- Do outstanding factual research. This is essential for both fiction and non-fiction writers. Just as non-believable or unrealistic emotions can ruin a piece of writing, shoddy research and embarrassing factual mistakes can too. For fiction writers, Google your way to understanding the geography, history, dialect, customs, dress, etc., of the characters in your novel – in other words, the non-emotions. For those of you who write non-fiction, it goes without saying that you must get all your facts straight.
Where the rubber meets the road
Let’s go back to the 21-year-old sheep farmer and the snobby young miller’s daughter. Do you see a parallel between the young man’s humiliation and your seventh-grade gym class? Put those old emotions to good use. That’s what Method Writing is all about.
Using emotions from your personal experiences works in non-fiction writing, too.
- You can write 25,000 words on serving, lobs, love, dropshots, deuce, groundstrokes, etc.
- You can start out by saying, “Did the following happen to you the first time you tried to play tennis? You fell flat on your face, either literally or figuratively, you missed every ball that was volleyed to you, your serves never made it over the net, you tripped over your own feet, and you ran to the right when the ball was coming to the left. It seemed as if everyone at the park was watching you make a fool out of yourself, laughing at your inadequacy. You still blush when you think about it.”
Can you see the difference when you use emotion even when teaching tennis? How connecting to your readers all but guarantees engagement and thus implementation (and acceptance letters)?
More benefits of Method Writing
Method Writing works for the following reasons:
- It’s stress free. You have to come up with only a small piece of your personal tapestry for each session.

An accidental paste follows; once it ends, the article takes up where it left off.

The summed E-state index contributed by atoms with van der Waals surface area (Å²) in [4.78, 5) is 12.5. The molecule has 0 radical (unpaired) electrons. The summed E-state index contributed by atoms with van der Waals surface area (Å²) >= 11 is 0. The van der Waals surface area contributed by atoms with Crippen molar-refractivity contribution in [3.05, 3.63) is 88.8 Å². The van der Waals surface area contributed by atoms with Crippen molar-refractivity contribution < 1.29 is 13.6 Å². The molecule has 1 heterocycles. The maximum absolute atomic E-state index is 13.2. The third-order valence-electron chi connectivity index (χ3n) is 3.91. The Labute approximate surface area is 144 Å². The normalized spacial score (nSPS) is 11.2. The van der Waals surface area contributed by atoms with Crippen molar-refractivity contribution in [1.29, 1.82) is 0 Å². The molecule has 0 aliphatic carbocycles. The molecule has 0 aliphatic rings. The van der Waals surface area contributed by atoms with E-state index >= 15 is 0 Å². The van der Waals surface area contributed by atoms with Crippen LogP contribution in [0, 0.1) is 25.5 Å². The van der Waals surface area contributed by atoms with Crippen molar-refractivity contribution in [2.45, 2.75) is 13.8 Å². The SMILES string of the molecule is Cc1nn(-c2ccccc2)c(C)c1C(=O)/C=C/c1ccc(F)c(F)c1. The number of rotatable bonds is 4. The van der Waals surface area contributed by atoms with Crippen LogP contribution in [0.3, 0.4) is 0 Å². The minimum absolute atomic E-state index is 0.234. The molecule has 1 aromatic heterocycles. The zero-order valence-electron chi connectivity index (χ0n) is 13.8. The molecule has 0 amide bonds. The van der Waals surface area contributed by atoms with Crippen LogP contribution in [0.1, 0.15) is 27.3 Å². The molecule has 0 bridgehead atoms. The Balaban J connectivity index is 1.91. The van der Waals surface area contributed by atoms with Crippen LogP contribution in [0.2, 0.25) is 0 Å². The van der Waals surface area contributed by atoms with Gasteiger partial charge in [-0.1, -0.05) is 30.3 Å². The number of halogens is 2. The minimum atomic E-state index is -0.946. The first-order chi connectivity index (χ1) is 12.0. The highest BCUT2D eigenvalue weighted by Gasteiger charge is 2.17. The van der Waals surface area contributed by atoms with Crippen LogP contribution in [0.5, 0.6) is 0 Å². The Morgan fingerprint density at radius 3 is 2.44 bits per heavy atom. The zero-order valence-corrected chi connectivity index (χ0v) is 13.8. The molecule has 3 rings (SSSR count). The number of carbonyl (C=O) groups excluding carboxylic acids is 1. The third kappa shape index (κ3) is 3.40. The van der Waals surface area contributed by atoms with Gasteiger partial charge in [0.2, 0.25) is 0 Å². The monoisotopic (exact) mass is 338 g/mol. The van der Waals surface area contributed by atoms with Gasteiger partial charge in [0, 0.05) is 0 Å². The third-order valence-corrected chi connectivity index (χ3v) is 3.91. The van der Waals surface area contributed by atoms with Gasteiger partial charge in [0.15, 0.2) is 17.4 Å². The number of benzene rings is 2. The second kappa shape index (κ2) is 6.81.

- It’s quick. It’s a 15-minute commitment per day. I’ll even give you one day off a week if you’d like.
- It’s private. No one but you will read this, because Method Writing is meant to retrieve your emotions for use in another context.
- It’s limited. If you’re writing about a painful event, you will be finished with it in a quarter of an hour and can pack it back up again into your consciousness until needed.
- It helps with “Show, don’t Tell.” When it’s time to write your novel or non-fiction piece, the feelings you retrieve from your emotional database will weave themselves into the prose without your having to spell everything out, as in, “Clive felt humiliated.”
- It’s liberating. Like a journal, once you get stuff on paper you are no longer a prisoner of it.
Once you start building up a cache of memories and emotions you will be well on your way to culling them for future pieces, whether for fiction or for non-fiction, for first-person point-of-view or third-person point-of-view.
Here’s my challenge to you: Get out a piece of paper (longhand is better for this exercise) or fire up your computer, and write for 15 minutes about your experiences in gym class when you were an adolescent.
And as an added thank you for being such a great group of people, go ahead and get my free ebook, “144 Prompts: Your Daily Writing Guide.” Never again be at a loss for what to write about, and build up your emotional data base at the same time.